What Schumer proposes instead is to let the top marginal income-tax rate rise to 39.6 percent; to increase the top capital gains rate, narrowing but not eliminating the inequitable gap between taxation of capital and taxation of wages; and to eliminate enough tax loopholes to make a solid down payment on the deficit without raising taxes on the middle class. I’m all in on the first idea. I’m mostly in on the second (but would prefer to eliminate the gap completely, as Reagan did in the 1986 tax reform). As for the third, I’m less squeamish than Schumer (or Obama or Romney) about saying outright that one way or another taxes will have to rise on the middle class too.
But wouldn’t raising taxes on middle incomes skew income distribution even further toward the rich? Not if you laid in a few additional, higher marginal tax rates on incomes above $250,000. Schumer said in his speech that he didn’t think we should return to a top marginal rate of 50 percent, which is what it was prior to the 1986 tax reform bill. But I’d actually like to go all the way up to 70 percent, the top rate before Reagan came into office. Isn’t adding new tax brackets the opposite of what we did in 1986? Well, yes. But in 1986 it was easier to embrace the goal of “tax simplification” because there were 15 brackets rather than today’s six going up to 50 percent rather than the 39.6 percent that will prevail after Jan. 1. The dirty little secret of today’s “tax reform” discussion is that (setting aside the loophole issue) taxes are already pretty simple. Too simple, in fact. We need to complicate them a bit.
The best part of Schumer’s speech is where he points out that Democrats are holding more cards in this game than is generally recognized. Polls show the public supports Democrats on taxes more than Republicans. “This is causing Republicans to rethink their approach,” Schumer said. “Just look at Governor Romney. In recent weeks, he has gone to great lengths to moderate his tax proposal to appeal to a broader audience–going so far as to promise in last week’s debate that he would not reduce the net tax burden on the wealthy at all.” Precisely. Schumer cites a headline in today’s Financial Times: “Republicans Shift On Taxing The Rich.” I’ve been noticing that since the GOP convention.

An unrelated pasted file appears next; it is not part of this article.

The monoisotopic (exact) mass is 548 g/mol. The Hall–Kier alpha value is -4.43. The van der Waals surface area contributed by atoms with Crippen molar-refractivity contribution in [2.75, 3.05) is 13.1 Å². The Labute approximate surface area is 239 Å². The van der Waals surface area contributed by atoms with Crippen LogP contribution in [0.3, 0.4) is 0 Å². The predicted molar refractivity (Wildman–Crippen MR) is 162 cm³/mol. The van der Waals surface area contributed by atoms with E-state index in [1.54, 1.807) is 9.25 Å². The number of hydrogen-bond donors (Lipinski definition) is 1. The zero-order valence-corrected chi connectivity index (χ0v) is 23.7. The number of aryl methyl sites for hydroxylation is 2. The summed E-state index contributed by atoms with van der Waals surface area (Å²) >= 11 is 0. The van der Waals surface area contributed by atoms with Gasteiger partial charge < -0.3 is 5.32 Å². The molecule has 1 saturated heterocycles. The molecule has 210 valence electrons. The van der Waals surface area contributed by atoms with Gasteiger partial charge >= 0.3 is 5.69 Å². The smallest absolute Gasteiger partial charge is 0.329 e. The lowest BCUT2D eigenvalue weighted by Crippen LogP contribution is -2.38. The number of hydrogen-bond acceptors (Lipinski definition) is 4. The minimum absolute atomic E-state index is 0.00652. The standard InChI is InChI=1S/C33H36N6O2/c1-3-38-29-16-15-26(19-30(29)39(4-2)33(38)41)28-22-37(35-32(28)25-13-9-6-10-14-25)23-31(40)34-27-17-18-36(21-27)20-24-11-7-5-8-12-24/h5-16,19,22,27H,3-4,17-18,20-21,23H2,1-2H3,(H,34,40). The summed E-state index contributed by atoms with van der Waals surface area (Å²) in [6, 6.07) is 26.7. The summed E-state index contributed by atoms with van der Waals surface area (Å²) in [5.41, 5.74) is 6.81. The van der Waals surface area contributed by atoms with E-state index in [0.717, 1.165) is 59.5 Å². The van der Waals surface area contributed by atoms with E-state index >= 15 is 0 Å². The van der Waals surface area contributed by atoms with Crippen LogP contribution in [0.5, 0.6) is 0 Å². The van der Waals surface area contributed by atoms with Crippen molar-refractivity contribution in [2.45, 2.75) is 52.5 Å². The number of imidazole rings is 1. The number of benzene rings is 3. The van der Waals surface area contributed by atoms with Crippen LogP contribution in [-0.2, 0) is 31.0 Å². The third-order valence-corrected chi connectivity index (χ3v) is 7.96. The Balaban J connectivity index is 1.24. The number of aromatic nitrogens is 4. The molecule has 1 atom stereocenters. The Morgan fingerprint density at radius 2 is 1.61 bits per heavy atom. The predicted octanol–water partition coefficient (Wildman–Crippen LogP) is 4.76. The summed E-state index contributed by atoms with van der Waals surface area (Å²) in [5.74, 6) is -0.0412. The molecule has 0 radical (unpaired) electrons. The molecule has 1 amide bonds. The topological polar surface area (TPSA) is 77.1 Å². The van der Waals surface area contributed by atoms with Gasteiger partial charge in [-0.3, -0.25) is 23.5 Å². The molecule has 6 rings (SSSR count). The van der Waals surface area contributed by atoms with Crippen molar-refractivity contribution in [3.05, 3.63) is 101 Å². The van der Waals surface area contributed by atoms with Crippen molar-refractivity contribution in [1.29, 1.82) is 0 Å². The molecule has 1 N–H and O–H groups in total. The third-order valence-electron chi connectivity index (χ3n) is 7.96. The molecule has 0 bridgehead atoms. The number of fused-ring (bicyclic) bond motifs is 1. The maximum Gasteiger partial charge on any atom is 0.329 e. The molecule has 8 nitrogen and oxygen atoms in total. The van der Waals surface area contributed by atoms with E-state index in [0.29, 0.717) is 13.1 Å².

Plus, “the scheduled expiration of all the tax breaks at year’s end gives Republicans incentive to act.” Here Schumer contradicts himself a little by suggesting even he would be willing to raise taxes on middle incomes if the alternative were to extend tax cuts for the wealthy. But never mind. He’s right.
So how about this. We go with Schumer’s anti-reform tax plan. Republicans will reluctantly sign on. Then, in a couple of years, let’s double-cross ’em like Poppy Bush and Bill Clinton did by raising rates and increasing the number of brackets. That would capture, I think, the proper spirit of 1986.
Correction. An earlier version of this column made erroneous reference to Rep. Paul Ryan as “D.-Wisconsin” rather than “R.-Wisconsin.” We regret any emotional damage this error may have inflicted on Ryan, his family, or his running mate.